Wood vs Concrete Foundation
My husband and I are hoping to build a house next year. The builder we are currently working with recommends a southern yellow pine (treated) foundation to save money over concrete. The area is total sand, but in the woods. What are the pros/cons of this? Thanks!
When compared to the length of your lifetime, concrete will last forever.
Wood foundations, even the treated variety, might last longer than we do. Or might not. In general, the treatment will last 25 or 30 years. After that, longevity depends heavily on drainage, and the lack of bugs.
And a wood foundation will decrease the resale value when compared to concrete.
Unless you're the lead dog, the view just never changes.
Wood foundations used to have a pretty good warranty, provided by the Permanent Wood Foundation Foundation (or some such). However, I see that most of the warranties available now just cover materials, which is a trivial part of your repair costs should the foundation fail. (Well, at least they're not pro-rated like most shingle warranties.)
However, properly installed (an important factor) in a suitable location (not all sites are suitable) the foundation should last 50-100 years.
A "pro" of the wood foundation is that it's easier to insulate effectively (especially in a basement). It also is easier to deal with in remote sites, where hauling concrete, etc, is a challenge.
It is true that in some areas of the country it will impact your resale value. Around here I don't think the impact would be very great, since wood foundations have been in use for 20-30 years and have a fairly good track record. In other parts of the country, though, people are either unfamiliar with them or have had bad experiences, due to poor installation or trouble with soil conditions.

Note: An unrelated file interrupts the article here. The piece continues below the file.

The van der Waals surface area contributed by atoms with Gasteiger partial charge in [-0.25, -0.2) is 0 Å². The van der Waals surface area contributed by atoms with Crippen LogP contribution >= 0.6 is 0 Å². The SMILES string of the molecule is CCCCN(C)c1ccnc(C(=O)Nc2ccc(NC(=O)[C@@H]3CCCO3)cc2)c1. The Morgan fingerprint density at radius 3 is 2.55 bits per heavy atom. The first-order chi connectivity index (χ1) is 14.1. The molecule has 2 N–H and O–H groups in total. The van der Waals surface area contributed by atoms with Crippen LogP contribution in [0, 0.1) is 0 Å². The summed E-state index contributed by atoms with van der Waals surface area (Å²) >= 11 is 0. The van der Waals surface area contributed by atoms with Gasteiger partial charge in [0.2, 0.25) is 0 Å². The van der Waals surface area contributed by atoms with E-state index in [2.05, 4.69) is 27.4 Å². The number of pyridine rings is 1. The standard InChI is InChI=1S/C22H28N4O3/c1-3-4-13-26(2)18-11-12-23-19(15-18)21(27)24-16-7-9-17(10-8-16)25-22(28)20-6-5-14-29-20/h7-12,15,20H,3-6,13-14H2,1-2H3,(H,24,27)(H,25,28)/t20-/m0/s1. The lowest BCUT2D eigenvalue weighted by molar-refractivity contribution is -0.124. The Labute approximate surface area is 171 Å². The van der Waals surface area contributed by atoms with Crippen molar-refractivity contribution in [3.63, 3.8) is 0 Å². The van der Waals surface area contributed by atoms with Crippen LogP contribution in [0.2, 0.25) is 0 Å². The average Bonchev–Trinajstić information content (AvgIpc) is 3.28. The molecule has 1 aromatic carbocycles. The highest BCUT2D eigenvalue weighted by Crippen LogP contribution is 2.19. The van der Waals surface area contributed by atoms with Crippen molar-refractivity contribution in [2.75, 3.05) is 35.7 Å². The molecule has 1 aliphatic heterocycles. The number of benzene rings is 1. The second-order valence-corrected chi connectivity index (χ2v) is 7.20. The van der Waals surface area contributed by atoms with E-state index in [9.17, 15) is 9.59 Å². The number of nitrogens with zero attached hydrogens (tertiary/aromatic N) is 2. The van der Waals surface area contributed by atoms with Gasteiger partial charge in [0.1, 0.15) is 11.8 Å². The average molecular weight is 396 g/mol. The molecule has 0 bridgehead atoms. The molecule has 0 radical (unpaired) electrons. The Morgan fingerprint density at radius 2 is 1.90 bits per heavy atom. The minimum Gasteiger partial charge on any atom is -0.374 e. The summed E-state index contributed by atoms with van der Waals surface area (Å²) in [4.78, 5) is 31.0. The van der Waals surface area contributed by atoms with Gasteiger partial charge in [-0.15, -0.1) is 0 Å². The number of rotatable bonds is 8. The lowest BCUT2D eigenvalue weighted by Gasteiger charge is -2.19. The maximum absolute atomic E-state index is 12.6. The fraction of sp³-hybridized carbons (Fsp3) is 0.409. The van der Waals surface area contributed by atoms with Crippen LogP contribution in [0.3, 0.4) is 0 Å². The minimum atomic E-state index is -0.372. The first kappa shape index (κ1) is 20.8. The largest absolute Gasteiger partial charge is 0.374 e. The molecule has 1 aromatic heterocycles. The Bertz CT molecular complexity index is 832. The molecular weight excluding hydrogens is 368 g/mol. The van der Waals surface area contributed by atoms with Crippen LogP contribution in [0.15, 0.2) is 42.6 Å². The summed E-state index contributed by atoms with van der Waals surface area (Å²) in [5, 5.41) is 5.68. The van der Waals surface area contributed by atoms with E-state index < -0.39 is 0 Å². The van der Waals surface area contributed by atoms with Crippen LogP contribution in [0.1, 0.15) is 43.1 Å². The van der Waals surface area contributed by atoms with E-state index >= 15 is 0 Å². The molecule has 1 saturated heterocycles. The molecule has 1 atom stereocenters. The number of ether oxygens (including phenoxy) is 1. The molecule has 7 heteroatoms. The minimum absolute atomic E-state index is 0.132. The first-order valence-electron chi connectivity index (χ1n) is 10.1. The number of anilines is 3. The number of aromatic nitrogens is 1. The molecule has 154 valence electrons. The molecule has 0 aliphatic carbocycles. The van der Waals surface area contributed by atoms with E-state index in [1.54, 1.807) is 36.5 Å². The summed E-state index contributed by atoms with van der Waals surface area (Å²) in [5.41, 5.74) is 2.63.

Location is a factor, but I'd never have a wood foundation on anything I wanted to last over 30 years.
Have sheds with wood foundations, but only expect them to last 30 years or until the developers raze the sheds anyway after we are dead.
A wood foundation would decrease resale value because many people would be suspicious of it.
50, even 100 years is not much of a life expectancy for a foundation. And who knows what liability problems will arise someday over the chemicals used in the treatment.
Wow, wood foundations are one of things that needs to be done right if you're going to do it. The better systems have the wood completely isolated from ground moisture of any kind. If done right, there is no reason it wouldn't last indefinitely--if done right. Did I mention that it really needs do be done right?
Finding horror-story examples of what not to do are easy. Once upon three years ago a local dentist had a super fantastic house built in along a hillside with everything a luxury home should have. Right now he doesn't even know that it's built on a foundation that won't last 50 years. The house is build in an area that doesn't enforce building codes (most of rural Wyoming).
Our crew drove past the construction of this house every day and finally stopped in to check it out just as they were finished with framing. The crew went on and on about how cool the wood foundation was and how much it saved, how thoughtful the architect was, blah, blah, blah, etc. They didn't know the difference between the grades of pressure treated (PT) wood that are suitable for wood foundations and those that would be good for playground equipment. I know where they purchased the PT wood and the person who sold it-- it wasn't the correct grade. Under the gravel footings they also installed a material that is not rated as a water barrier. They also did not feel it was necessary to use a drainage system on the uphill side of the house--in clay soil, with minimal grade going away from the foundation.
I'm pretty sure there will eventually be a lawsuit over the foundation in this house and it won't do any good. An incorporated contractor that leases all assets from another corporation (owned by guess who) has nothing that can be lost if there is a judgement against them.
Buyer beware of cheep foundations.